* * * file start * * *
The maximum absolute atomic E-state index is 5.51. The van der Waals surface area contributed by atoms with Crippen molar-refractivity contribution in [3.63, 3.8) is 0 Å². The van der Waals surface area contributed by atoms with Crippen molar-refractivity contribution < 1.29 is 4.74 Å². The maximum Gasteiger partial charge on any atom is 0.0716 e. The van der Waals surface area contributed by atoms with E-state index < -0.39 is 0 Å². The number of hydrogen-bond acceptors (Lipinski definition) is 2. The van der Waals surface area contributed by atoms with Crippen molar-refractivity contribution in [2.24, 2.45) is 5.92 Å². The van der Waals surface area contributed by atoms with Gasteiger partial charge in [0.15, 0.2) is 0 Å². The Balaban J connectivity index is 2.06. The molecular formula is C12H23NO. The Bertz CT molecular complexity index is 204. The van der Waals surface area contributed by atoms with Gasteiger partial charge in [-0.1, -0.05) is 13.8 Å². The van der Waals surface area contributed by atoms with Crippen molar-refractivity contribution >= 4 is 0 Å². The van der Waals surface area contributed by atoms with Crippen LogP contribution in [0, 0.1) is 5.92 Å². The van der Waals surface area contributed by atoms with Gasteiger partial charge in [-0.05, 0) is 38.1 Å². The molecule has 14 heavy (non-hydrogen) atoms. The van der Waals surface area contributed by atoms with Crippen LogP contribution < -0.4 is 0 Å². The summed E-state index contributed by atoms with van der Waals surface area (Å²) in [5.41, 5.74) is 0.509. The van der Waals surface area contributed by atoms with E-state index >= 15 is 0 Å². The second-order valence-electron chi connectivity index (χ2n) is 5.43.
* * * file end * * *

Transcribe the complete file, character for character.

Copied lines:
The maximum absolute atomic E-state index is 5.51. The van der Waals surface area contributed by atoms with Crippen molar-refractivity contribution in [3.63, 3.8) is 0 Å². The van der Waals surface area contributed by atoms with Crippen molar-refractivity contribution < 1.29 is 4.74 Å². The maximum Gasteiger partial charge on any atom is 0.0716 e. The van der Waals surface area contributed by atoms with E-state index < -0.39 is 0 Å². The number of hydrogen-bond acceptors (Lipinski definition) is 2. The van der Waals surface area contributed by atoms with Crippen molar-refractivity contribution in [2.24, 2.45) is 5.92 Å². The van der Waals surface area contributed by atoms with Gasteiger partial charge in [0.15, 0.2) is 0 Å². The Balaban J connectivity index is 2.06. The molecular formula is C12H23NO. The Bertz CT molecular complexity index is 204. The van der Waals surface area contributed by atoms with Gasteiger partial charge in [-0.1, -0.05) is 13.8 Å². The van der Waals surface area contributed by atoms with Crippen molar-refractivity contribution >= 4 is 0 Å². The van der Waals surface area contributed by atoms with Crippen LogP contribution in [0, 0.1) is 5.92 Å². The van der Waals surface area contributed by atoms with Gasteiger partial charge in [-0.05, 0) is 38.1 Å². The molecule has 14 heavy (non-hydrogen) atoms. The van der Waals surface area contributed by atoms with Crippen LogP contribution < -0.4 is 0 Å². The summed E-state index contributed by atoms with van der Waals surface area (Å²) in [5.41, 5.74) is 0.509. The van der Waals surface area contributed by atoms with E-state index >= 15 is 0 Å². The second-order valence-electron chi connectivity index (χ2n) is 5.43.